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AP on PA Mufti's hate speech, exposed by PMW
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Israel condemns Palestinian cleric over sermon

by Diaa Hadid

The Palestinians' top Muslim cleric faced sharp Israeli criticism Sunday for a speech in which he quoted a religious text that includes passages about killing Jews in an end-of-days struggle.

Mufti Mohammed Hussein's comments came at a political gathering of supporters of Palestinian President Mahmoud Abbas. He said his remarks were taken out of context and that he didn't incite people to kill Jews. But by speaking at the venue, Hussein appeared to be linking the battle to the conflict with Israel.

"The hour of resurrection will not come until you fight the Jews," Hussein told the gathering, citing a hadith, or saying attributed to the Prophet Muhammad. "The Jews will hide behind stones and trees. But the trees and the stones will call: oh Muslim, oh servant of God, there is a Jew hiding behind me so come and kill him." ...

The mufti delivered his three-minute speech on Jan. 7 in an Arab neighborhood of east Jerusalem during celebrations of the 47th anniversary of the Palestinian movement Fatah, said Itamar Marcus of Palestine Media Watch, an Israeli watchdog group that tracks incitement.

Marcus' group posted excerpts of the speech on YouTube last week. The comments drew angry reactions from Israelis on Sunday.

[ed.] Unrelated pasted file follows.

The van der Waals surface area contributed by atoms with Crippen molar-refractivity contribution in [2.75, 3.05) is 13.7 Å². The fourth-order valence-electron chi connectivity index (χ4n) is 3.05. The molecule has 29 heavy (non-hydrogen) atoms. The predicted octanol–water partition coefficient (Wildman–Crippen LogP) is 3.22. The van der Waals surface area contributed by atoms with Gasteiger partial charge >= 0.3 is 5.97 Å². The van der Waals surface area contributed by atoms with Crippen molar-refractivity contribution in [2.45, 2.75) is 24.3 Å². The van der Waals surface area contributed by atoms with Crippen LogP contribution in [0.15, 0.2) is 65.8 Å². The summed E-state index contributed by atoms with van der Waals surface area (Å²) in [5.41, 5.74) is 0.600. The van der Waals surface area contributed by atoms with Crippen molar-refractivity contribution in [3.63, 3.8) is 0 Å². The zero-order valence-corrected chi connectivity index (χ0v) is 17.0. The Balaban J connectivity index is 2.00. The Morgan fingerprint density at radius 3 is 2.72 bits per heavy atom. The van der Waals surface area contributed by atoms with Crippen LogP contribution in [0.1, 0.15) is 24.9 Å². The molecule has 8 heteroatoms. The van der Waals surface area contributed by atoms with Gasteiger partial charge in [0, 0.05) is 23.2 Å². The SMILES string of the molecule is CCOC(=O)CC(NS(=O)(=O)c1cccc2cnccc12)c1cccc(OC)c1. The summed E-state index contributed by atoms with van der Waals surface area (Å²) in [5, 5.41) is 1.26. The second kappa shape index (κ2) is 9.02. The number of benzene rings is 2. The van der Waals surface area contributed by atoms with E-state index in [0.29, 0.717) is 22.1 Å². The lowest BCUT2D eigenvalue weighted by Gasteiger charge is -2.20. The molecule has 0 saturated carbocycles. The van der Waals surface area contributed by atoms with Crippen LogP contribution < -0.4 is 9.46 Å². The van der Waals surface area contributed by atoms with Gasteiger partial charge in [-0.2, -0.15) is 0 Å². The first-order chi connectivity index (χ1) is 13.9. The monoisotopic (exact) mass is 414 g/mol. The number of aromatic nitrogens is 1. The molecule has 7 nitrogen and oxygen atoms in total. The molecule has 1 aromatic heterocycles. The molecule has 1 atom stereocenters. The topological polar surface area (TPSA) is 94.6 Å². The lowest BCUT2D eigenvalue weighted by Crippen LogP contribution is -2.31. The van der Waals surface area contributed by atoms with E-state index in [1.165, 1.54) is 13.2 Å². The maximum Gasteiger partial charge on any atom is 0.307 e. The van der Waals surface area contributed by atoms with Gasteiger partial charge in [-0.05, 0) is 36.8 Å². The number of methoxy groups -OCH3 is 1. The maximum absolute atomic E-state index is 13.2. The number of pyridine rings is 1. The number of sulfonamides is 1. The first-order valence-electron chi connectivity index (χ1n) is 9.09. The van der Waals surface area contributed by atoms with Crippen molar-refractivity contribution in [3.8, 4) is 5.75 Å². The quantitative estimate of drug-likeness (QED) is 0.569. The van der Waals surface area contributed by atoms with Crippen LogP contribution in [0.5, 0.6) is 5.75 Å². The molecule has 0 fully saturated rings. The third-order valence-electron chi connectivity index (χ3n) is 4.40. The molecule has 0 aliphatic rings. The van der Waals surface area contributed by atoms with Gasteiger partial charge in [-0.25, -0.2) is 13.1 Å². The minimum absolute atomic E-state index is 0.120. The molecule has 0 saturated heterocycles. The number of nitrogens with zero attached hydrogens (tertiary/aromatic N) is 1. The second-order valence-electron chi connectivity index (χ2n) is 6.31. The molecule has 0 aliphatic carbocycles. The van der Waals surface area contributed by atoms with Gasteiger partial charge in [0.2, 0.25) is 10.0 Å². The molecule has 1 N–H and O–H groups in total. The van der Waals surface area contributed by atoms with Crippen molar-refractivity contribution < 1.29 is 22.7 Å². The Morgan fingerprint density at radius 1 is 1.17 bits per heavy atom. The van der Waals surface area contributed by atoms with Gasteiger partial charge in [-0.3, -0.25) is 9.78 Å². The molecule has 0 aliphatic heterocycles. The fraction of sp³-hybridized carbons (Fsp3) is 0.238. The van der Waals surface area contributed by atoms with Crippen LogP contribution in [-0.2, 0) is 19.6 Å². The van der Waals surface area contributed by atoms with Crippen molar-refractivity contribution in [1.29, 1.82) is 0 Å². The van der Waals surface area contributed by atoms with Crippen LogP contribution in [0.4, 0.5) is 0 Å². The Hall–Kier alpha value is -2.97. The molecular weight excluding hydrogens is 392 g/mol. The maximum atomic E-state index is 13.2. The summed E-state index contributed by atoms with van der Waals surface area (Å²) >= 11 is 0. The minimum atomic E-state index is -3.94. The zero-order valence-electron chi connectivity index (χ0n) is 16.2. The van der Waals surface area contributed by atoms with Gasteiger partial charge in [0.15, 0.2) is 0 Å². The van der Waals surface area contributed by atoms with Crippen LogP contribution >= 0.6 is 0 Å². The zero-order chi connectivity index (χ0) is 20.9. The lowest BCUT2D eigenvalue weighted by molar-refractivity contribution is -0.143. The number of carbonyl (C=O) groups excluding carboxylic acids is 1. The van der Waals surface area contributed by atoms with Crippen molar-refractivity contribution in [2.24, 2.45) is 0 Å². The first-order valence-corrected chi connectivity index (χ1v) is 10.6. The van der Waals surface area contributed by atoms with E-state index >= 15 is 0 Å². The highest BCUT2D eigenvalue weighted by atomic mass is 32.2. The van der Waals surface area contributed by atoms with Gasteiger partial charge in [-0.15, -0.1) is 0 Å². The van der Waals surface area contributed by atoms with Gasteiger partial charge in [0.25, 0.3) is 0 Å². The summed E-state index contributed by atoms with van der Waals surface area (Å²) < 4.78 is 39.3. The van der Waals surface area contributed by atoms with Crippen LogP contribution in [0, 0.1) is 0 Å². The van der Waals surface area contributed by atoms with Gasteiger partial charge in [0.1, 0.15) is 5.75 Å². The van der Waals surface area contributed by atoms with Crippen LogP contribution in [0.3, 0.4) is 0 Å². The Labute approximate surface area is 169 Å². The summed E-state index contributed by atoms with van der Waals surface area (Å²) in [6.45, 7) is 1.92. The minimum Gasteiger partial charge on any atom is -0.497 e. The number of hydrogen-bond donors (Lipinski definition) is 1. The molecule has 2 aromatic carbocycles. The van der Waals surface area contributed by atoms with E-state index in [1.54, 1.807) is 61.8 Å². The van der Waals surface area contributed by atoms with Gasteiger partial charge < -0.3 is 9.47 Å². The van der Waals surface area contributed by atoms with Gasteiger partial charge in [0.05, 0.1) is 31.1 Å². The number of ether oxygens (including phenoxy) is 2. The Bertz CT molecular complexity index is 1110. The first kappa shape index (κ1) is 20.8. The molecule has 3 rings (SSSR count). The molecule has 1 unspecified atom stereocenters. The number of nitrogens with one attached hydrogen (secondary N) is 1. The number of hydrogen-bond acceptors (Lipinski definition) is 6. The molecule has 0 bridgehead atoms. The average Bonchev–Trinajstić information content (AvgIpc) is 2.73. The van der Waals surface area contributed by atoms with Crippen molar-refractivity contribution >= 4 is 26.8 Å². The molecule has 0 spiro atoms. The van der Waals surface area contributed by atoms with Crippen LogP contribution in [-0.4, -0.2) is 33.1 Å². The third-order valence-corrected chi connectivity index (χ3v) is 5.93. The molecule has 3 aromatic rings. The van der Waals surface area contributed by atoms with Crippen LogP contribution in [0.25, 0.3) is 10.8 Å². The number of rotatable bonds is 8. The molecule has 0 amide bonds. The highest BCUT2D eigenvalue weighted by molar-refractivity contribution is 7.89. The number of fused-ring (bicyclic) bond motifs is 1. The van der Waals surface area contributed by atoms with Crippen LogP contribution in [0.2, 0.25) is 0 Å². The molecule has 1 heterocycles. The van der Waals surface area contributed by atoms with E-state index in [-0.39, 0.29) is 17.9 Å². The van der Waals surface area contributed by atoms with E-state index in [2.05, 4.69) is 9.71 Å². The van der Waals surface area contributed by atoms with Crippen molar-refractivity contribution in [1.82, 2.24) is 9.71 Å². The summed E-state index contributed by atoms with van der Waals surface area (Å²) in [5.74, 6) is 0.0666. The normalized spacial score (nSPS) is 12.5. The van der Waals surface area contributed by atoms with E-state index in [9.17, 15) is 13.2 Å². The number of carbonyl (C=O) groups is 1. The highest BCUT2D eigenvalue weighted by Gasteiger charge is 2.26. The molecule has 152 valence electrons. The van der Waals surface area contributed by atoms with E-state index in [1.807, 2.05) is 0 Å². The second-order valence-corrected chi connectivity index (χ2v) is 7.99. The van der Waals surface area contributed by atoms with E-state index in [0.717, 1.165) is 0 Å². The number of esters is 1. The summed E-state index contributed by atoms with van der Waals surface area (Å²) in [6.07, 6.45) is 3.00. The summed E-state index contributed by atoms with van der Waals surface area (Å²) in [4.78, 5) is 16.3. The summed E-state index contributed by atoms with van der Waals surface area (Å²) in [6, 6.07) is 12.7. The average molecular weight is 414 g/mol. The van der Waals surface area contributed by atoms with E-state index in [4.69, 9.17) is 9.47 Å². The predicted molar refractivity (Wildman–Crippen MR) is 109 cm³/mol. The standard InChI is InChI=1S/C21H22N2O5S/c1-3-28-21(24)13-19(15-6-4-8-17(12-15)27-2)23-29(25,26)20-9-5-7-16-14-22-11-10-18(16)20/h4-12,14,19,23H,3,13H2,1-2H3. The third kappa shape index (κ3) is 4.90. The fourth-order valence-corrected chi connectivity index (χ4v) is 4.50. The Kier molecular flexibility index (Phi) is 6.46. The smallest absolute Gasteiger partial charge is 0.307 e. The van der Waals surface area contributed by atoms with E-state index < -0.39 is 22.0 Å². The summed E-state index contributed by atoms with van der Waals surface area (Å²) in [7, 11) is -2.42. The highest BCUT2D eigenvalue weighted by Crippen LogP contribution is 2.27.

"We're talking about a heinous offense that all nations of the world must condemn," Prime Minister Benjamin Netanyahu said in a statement sent to reporters by text message. He asked the Israeli attorney general to launch an investigation.

It is unclear what authority Israel would have since Hussein is appointed to his position by the Palestinian president. There was no immediate comment from Abbas' office.

Hussein, who is based in Jerusalem, said his comments were taken out of context.

"I was speaking about the final signs of the day of resurrection," Hussein said. "I did not incite, and I did not call for killing. We are not, at present, at the end of days."

The Quran, Islam's holy book, offers contradictory attitudes toward Jews and Christians. There are texts that enshrine tolerance and respect for other faiths, while others are spiked with hatred and incitement. ...